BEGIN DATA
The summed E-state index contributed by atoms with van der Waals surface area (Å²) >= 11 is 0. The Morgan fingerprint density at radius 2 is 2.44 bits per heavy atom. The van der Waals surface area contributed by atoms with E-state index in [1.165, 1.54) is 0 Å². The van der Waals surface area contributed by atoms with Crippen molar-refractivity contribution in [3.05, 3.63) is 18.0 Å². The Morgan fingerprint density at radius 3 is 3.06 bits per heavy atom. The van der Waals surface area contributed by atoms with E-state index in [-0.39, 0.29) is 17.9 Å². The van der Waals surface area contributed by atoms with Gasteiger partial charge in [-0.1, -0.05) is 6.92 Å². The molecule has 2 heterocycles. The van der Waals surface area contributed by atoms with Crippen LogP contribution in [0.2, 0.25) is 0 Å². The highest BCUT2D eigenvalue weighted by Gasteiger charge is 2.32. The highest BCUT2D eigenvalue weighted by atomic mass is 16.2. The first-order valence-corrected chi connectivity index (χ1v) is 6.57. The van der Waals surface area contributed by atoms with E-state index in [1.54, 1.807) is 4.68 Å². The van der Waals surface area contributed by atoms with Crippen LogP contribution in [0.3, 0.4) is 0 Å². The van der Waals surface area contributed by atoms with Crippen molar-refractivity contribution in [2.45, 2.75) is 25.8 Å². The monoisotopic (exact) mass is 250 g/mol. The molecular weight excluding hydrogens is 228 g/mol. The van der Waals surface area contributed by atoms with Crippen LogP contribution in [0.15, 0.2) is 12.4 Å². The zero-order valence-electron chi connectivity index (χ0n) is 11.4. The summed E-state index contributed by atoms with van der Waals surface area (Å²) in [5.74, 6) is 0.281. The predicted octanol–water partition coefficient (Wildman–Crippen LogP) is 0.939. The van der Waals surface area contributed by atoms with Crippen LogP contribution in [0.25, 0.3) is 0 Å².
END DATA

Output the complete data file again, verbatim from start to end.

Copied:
The summed E-state index contributed by atoms with van der Waals surface area (Å²) >= 11 is 0. The Morgan fingerprint density at radius 2 is 2.44 bits per heavy atom. The van der Waals surface area contributed by atoms with E-state index in [1.165, 1.54) is 0 Å². The van der Waals surface area contributed by atoms with Crippen molar-refractivity contribution in [3.05, 3.63) is 18.0 Å². The Morgan fingerprint density at radius 3 is 3.06 bits per heavy atom. The van der Waals surface area contributed by atoms with E-state index in [-0.39, 0.29) is 17.9 Å². The van der Waals surface area contributed by atoms with Gasteiger partial charge in [-0.1, -0.05) is 6.92 Å². The molecule has 2 heterocycles. The van der Waals surface area contributed by atoms with Crippen LogP contribution in [0.2, 0.25) is 0 Å². The highest BCUT2D eigenvalue weighted by Gasteiger charge is 2.32. The highest BCUT2D eigenvalue weighted by atomic mass is 16.2. The first-order valence-corrected chi connectivity index (χ1v) is 6.57. The van der Waals surface area contributed by atoms with E-state index in [1.54, 1.807) is 4.68 Å². The van der Waals surface area contributed by atoms with Crippen LogP contribution in [0.3, 0.4) is 0 Å². The van der Waals surface area contributed by atoms with Crippen molar-refractivity contribution in [2.45, 2.75) is 25.8 Å². The monoisotopic (exact) mass is 250 g/mol. The molecular weight excluding hydrogens is 228 g/mol. The van der Waals surface area contributed by atoms with Crippen LogP contribution in [0.15, 0.2) is 12.4 Å². The zero-order valence-electron chi connectivity index (χ0n) is 11.4. The summed E-state index contributed by atoms with van der Waals surface area (Å²) in [5.74, 6) is 0.281. The predicted octanol–water partition coefficient (Wildman–Crippen LogP) is 0.939. The van der Waals surface area contributed by atoms with Crippen LogP contribution in [0.25, 0.3) is 0 Å².